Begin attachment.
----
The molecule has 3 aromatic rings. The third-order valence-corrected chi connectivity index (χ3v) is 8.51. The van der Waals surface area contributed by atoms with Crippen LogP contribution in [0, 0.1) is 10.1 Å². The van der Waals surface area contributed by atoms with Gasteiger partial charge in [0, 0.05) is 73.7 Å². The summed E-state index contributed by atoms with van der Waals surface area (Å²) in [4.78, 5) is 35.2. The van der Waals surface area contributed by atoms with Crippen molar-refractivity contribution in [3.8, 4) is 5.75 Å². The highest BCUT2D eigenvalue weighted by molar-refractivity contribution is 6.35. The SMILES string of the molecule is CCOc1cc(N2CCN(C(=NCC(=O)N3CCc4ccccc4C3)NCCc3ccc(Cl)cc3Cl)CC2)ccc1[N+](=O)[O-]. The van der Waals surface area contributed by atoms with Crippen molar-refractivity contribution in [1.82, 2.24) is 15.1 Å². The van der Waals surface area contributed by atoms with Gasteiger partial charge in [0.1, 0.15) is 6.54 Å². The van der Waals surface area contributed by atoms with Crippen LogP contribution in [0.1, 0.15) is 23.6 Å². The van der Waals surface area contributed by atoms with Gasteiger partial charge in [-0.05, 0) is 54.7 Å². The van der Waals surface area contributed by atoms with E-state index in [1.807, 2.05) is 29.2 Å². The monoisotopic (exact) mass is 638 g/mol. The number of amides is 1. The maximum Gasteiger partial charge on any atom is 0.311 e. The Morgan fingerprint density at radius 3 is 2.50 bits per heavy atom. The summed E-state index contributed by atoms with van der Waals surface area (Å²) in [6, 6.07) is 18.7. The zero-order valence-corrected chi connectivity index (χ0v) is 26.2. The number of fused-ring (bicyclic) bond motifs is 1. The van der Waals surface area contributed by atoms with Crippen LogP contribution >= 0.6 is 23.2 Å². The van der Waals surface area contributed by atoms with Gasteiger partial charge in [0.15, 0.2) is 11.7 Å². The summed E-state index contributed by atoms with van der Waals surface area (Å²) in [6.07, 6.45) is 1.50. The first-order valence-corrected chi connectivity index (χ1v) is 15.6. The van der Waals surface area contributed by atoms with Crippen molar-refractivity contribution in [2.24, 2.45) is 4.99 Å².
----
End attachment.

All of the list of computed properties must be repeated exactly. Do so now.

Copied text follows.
The molecule has 3 aromatic rings. The third-order valence-corrected chi connectivity index (χ3v) is 8.51. The van der Waals surface area contributed by atoms with Crippen LogP contribution in [0, 0.1) is 10.1 Å². The van der Waals surface area contributed by atoms with Gasteiger partial charge in [0, 0.05) is 73.7 Å². The summed E-state index contributed by atoms with van der Waals surface area (Å²) in [4.78, 5) is 35.2. The van der Waals surface area contributed by atoms with Crippen molar-refractivity contribution in [3.8, 4) is 5.75 Å². The highest BCUT2D eigenvalue weighted by molar-refractivity contribution is 6.35. The SMILES string of the molecule is CCOc1cc(N2CCN(C(=NCC(=O)N3CCc4ccccc4C3)NCCc3ccc(Cl)cc3Cl)CC2)ccc1[N+](=O)[O-]. The van der Waals surface area contributed by atoms with Crippen molar-refractivity contribution in [1.82, 2.24) is 15.1 Å². The van der Waals surface area contributed by atoms with Gasteiger partial charge in [0.1, 0.15) is 6.54 Å². The van der Waals surface area contributed by atoms with Crippen LogP contribution in [0.1, 0.15) is 23.6 Å². The van der Waals surface area contributed by atoms with Gasteiger partial charge in [-0.05, 0) is 54.7 Å². The van der Waals surface area contributed by atoms with E-state index in [1.807, 2.05) is 29.2 Å². The monoisotopic (exact) mass is 638 g/mol. The number of amides is 1. The maximum Gasteiger partial charge on any atom is 0.311 e. The Morgan fingerprint density at radius 3 is 2.50 bits per heavy atom. The summed E-state index contributed by atoms with van der Waals surface area (Å²) in [6, 6.07) is 18.7. The zero-order valence-corrected chi connectivity index (χ0v) is 26.2. The number of fused-ring (bicyclic) bond motifs is 1. The van der Waals surface area contributed by atoms with Crippen LogP contribution >= 0.6 is 23.2 Å². The van der Waals surface area contributed by atoms with Gasteiger partial charge in [0.15, 0.2) is 11.7 Å². The summed E-state index contributed by atoms with van der Waals surface area (Å²) in [6.07, 6.45) is 1.50. The first-order valence-corrected chi connectivity index (χ1v) is 15.6. The van der Waals surface area contributed by atoms with Crippen molar-refractivity contribution in [2.24, 2.45) is 4.99 Å².